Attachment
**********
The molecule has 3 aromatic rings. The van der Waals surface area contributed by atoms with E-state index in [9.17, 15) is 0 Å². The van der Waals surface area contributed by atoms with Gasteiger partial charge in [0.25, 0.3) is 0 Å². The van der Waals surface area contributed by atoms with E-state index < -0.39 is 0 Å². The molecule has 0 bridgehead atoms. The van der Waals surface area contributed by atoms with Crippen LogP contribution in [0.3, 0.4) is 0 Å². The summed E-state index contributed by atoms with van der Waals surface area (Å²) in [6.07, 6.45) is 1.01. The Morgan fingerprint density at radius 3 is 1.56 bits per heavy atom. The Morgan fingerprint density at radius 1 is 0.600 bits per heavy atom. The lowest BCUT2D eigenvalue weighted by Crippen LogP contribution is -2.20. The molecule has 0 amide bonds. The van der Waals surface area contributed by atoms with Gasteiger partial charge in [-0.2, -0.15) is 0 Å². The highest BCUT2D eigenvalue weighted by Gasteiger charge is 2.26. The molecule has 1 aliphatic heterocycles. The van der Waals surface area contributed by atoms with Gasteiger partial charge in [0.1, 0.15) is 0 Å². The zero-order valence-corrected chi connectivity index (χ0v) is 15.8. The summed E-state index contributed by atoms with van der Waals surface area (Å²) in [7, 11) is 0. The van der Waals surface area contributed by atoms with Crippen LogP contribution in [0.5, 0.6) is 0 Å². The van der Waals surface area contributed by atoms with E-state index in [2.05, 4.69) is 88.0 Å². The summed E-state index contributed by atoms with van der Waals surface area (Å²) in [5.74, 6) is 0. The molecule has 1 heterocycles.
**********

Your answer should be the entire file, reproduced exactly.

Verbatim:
The molecule has 3 aromatic rings. The van der Waals surface area contributed by atoms with E-state index in [9.17, 15) is 0 Å². The van der Waals surface area contributed by atoms with Gasteiger partial charge in [0.25, 0.3) is 0 Å². The van der Waals surface area contributed by atoms with E-state index < -0.39 is 0 Å². The molecule has 0 bridgehead atoms. The van der Waals surface area contributed by atoms with Crippen LogP contribution in [0.3, 0.4) is 0 Å². The summed E-state index contributed by atoms with van der Waals surface area (Å²) in [6.07, 6.45) is 1.01. The Morgan fingerprint density at radius 3 is 1.56 bits per heavy atom. The Morgan fingerprint density at radius 1 is 0.600 bits per heavy atom. The lowest BCUT2D eigenvalue weighted by Crippen LogP contribution is -2.20. The molecule has 0 amide bonds. The van der Waals surface area contributed by atoms with Gasteiger partial charge in [-0.2, -0.15) is 0 Å². The highest BCUT2D eigenvalue weighted by Gasteiger charge is 2.26. The molecule has 1 aliphatic heterocycles. The van der Waals surface area contributed by atoms with Gasteiger partial charge in [0.1, 0.15) is 0 Å². The zero-order valence-corrected chi connectivity index (χ0v) is 15.8. The summed E-state index contributed by atoms with van der Waals surface area (Å²) in [7, 11) is 0. The van der Waals surface area contributed by atoms with Crippen LogP contribution in [0.5, 0.6) is 0 Å². The van der Waals surface area contributed by atoms with E-state index in [2.05, 4.69) is 88.0 Å². The summed E-state index contributed by atoms with van der Waals surface area (Å²) in [5.74, 6) is 0. The molecule has 1 heterocycles.